• In Batman: Arkham Origins, Old Gotham and a few more bits constitute the playable area, and this time Batman is up against eight of the world's deadliest assassins, as well as hundreds of escaped criminals and mercenaries loose on the streets, all looking to collect the huge bounty on Batman's head and not afraid to kill innocents and destroy property to draw him out.
    • In Batman: Arkham Knight, the three islands of downtown Gotham make up the playable area and Batman is up against the greatest odds yet, with Scarecrow developed a new fear toxin which he plans to disperse over the entire Eastern Seaboard, the Arkham Knight having conquered the city with his huge militia army, and the Joker threatening to take over Batman's mind from beyond the grave.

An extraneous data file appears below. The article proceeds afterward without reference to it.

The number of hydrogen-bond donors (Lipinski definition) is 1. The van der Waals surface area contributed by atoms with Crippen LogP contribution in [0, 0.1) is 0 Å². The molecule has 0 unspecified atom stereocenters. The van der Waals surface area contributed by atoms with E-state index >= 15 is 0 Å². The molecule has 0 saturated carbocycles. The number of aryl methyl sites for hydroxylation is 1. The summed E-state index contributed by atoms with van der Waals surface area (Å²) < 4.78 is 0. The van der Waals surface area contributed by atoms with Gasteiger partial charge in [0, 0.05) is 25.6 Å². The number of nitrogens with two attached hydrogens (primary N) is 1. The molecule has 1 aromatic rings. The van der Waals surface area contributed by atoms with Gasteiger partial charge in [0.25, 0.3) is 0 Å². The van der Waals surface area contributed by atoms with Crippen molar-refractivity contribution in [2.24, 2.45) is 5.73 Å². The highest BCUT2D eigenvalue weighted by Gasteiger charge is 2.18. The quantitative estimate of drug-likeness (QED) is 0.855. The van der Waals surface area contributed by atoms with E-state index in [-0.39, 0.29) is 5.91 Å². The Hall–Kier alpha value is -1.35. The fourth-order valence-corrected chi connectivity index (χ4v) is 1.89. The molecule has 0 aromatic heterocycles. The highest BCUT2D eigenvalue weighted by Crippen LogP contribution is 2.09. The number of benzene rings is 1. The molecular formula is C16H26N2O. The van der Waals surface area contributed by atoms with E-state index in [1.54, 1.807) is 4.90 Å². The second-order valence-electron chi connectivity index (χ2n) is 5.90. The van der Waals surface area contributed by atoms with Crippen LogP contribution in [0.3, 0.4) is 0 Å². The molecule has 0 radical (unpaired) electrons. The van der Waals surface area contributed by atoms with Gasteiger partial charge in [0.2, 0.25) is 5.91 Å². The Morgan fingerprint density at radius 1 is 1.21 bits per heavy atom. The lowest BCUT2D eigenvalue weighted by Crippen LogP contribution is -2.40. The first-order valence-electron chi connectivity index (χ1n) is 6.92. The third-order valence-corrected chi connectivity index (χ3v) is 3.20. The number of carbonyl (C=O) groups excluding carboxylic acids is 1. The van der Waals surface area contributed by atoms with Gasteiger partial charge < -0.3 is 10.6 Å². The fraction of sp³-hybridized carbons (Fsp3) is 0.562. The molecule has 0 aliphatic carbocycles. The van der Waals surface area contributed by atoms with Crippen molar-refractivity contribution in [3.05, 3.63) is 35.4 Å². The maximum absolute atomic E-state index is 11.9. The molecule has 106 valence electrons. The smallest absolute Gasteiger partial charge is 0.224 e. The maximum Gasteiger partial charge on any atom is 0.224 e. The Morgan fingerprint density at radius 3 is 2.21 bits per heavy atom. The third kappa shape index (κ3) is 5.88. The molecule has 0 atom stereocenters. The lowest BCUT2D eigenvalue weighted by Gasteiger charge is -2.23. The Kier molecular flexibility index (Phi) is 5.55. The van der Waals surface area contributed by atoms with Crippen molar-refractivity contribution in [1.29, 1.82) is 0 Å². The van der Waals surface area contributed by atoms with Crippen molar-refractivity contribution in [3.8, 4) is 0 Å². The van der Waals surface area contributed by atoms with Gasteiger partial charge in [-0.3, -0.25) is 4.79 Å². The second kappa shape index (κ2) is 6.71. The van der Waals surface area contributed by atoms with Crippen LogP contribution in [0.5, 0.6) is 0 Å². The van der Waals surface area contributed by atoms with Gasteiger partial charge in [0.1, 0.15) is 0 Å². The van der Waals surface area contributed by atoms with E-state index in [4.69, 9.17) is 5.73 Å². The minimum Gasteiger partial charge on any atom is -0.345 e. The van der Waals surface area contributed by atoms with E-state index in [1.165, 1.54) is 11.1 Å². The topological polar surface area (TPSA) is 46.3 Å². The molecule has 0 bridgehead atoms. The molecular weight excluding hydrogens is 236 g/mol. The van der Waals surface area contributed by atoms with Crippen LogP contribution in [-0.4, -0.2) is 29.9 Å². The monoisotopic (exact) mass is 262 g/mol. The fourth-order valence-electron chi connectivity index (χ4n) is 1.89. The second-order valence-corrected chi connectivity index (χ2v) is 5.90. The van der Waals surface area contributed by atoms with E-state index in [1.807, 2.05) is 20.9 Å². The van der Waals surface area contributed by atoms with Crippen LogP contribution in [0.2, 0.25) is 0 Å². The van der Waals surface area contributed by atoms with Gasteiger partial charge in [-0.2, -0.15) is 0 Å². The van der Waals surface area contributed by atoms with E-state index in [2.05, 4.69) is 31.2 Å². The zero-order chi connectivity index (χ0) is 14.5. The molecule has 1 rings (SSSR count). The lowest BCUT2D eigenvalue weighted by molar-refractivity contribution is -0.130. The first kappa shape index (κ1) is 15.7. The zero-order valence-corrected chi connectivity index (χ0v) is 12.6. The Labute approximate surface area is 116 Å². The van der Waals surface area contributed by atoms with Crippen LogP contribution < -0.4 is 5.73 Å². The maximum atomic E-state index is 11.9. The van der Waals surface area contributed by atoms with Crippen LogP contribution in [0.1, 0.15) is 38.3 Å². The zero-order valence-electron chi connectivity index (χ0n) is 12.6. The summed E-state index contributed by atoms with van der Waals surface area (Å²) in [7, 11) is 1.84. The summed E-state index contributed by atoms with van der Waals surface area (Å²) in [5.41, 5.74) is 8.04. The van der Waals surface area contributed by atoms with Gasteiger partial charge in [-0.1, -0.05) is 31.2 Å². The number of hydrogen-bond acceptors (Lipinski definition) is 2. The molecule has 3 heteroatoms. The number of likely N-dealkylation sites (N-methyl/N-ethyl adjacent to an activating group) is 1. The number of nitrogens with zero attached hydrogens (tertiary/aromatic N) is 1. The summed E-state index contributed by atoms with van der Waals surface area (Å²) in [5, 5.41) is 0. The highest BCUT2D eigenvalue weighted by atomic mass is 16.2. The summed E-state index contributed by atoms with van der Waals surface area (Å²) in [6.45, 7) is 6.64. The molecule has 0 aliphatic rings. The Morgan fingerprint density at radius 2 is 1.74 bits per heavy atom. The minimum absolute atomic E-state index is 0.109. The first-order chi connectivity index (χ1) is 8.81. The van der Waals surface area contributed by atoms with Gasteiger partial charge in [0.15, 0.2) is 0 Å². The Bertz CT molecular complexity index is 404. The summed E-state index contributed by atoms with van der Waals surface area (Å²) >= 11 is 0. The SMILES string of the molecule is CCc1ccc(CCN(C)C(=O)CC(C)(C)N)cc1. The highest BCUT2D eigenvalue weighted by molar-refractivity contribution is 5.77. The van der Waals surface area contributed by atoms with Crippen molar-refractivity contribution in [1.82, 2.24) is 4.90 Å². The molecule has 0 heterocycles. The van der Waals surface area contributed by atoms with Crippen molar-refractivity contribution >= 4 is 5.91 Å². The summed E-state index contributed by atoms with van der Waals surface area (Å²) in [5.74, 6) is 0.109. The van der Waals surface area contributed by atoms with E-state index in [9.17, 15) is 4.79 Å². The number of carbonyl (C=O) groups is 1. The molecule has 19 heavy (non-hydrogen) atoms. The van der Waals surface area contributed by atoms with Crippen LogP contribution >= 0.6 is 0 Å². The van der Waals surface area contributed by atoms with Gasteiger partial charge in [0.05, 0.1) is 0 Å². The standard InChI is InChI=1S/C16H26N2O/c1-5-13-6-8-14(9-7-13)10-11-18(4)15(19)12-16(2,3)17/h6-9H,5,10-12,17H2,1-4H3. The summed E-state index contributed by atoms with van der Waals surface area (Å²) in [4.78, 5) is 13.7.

• Shows Damage: In you're using the default costume Batman can and will show injuries and battle damage over the course of the games. Likewise in both City and Knight, Catwoman, Robin, and Nightwing's default costumes will also show battle damage.
  • Spiritual Successor: To the Batman-related parts of the DC Animated Universe, especially because its writer wrote for the first two games and several of its voice actors appear in the series, either reprising their roles or taking on new ones.
  • Superman Stays Out of Gotham: Reconstructed rather satisfyingly. Since every game takes place in less than a night, Batman simply has no time to phone in Comic Book/Superman or Green Lantern to help him.
  • Urban Ruins: